Classic Computer Magazine Archive COMPUTE! ISSUE 32 / JANUARY 1983 / PAGE 10


The Editors and Readers of COMPUTE!

High Vs. Low Resolution

Could you explain the difference between hi-res and low-res graphics?

Mike Porter

The essential difference is that when a computer does not have the high resolution option, you are limited to a set of built-in graphics characters. These characters, like the letters of the alphabet, will be crisp and clear, but you cannot create your own special characters.

A great deal can be accomplished, however, by combining the different symbols of a built-in set. Cubes, stairs, and many other pictures can be created. It's like having perhaps 128 different shapes of paper. You can put them together in thousands of ways, but you can't customize them individually by cutting them with scissors.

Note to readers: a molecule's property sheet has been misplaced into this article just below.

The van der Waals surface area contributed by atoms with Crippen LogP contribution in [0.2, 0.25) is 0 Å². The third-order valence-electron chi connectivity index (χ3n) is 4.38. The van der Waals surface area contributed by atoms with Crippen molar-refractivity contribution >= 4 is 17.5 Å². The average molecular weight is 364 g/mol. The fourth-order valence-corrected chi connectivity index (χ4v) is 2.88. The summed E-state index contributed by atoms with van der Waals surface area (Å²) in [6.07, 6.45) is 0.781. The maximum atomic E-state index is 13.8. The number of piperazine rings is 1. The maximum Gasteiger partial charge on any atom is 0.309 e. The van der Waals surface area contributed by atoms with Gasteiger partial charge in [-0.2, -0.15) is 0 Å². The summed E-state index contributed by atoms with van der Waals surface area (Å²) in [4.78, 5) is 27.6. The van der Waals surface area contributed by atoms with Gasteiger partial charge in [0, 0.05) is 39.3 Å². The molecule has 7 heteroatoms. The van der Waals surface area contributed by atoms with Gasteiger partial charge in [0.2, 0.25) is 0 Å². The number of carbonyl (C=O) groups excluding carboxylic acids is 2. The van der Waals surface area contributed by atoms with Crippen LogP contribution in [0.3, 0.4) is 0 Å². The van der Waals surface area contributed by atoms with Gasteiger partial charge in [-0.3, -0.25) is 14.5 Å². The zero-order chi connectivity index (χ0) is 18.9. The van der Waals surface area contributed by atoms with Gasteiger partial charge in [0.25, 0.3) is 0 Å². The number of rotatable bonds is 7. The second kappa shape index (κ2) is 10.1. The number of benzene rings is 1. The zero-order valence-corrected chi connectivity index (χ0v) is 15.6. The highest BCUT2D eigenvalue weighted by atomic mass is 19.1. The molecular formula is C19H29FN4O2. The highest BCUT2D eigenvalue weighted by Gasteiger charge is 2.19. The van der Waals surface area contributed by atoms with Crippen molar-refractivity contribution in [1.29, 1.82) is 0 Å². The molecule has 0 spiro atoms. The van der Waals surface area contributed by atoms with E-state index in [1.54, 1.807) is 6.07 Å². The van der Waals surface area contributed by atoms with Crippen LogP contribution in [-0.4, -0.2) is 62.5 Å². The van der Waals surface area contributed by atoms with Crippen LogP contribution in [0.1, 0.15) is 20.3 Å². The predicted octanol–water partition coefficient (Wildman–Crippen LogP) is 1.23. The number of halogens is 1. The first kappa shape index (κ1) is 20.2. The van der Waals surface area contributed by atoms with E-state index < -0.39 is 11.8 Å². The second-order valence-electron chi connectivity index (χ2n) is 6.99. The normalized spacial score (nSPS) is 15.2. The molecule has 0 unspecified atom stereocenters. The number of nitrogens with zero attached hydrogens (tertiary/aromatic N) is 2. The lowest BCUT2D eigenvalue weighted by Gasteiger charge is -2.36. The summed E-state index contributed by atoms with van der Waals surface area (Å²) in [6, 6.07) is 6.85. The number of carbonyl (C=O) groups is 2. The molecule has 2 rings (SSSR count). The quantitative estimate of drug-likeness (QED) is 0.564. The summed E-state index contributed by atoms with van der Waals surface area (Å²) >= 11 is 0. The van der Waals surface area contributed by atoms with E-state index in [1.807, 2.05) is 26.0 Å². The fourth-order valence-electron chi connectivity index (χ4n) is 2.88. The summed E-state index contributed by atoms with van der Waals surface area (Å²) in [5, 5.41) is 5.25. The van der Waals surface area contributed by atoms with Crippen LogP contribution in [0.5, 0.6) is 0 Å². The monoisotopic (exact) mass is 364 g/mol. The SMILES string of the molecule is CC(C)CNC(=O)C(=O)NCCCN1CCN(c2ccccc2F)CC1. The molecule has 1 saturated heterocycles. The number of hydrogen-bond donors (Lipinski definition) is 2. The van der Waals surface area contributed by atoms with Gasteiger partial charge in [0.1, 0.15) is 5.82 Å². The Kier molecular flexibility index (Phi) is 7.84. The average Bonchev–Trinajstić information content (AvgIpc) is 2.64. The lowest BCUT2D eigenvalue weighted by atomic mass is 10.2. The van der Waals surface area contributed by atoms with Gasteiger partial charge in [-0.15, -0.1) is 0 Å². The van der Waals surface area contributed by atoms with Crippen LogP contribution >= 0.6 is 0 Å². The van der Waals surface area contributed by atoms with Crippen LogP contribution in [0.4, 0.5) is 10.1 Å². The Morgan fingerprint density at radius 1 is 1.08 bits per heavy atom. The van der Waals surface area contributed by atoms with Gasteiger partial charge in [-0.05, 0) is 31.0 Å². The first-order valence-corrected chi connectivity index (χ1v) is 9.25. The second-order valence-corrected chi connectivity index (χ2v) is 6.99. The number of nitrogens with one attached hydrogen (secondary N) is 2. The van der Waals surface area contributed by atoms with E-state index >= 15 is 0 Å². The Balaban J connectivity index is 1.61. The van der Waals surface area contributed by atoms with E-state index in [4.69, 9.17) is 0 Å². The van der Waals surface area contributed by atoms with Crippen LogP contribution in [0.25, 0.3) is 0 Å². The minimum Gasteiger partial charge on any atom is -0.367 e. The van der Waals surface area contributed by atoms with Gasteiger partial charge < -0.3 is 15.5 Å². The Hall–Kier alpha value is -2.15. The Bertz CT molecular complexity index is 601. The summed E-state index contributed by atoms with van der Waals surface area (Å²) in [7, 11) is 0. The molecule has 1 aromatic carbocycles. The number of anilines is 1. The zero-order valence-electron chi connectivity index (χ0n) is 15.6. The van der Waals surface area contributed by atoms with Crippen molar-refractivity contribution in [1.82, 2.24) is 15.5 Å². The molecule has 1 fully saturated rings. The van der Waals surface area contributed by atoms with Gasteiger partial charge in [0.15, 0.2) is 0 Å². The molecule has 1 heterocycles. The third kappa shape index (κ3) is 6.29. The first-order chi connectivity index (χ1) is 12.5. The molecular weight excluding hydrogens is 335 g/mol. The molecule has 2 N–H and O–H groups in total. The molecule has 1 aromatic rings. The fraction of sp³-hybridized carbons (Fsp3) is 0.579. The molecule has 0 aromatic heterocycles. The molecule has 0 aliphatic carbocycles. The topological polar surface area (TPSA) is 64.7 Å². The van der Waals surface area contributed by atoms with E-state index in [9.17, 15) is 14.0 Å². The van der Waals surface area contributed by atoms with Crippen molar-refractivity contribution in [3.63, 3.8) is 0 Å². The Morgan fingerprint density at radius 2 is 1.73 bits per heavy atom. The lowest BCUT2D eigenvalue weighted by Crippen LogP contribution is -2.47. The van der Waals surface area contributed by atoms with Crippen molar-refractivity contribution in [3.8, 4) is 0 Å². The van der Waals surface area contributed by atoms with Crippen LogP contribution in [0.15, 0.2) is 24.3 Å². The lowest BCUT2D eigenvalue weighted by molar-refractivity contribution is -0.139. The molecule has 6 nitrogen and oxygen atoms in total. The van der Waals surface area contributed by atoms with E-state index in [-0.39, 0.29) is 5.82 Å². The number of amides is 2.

High resolution, on the other hand, permits you to control the individual pixels (dots) anywhere on the TV screen. This means that you can create detailed figures of your own design – perhaps the Greek alphabet or an image of a starship – and that curved lines will look more like true curves. High resolution generally adds to the price of a computer, but does provide more flexible graphics, more visual possibilities. Alternatively, it is usually possible to add an optional high resolution capability to computers which do not offer it as a standard feature.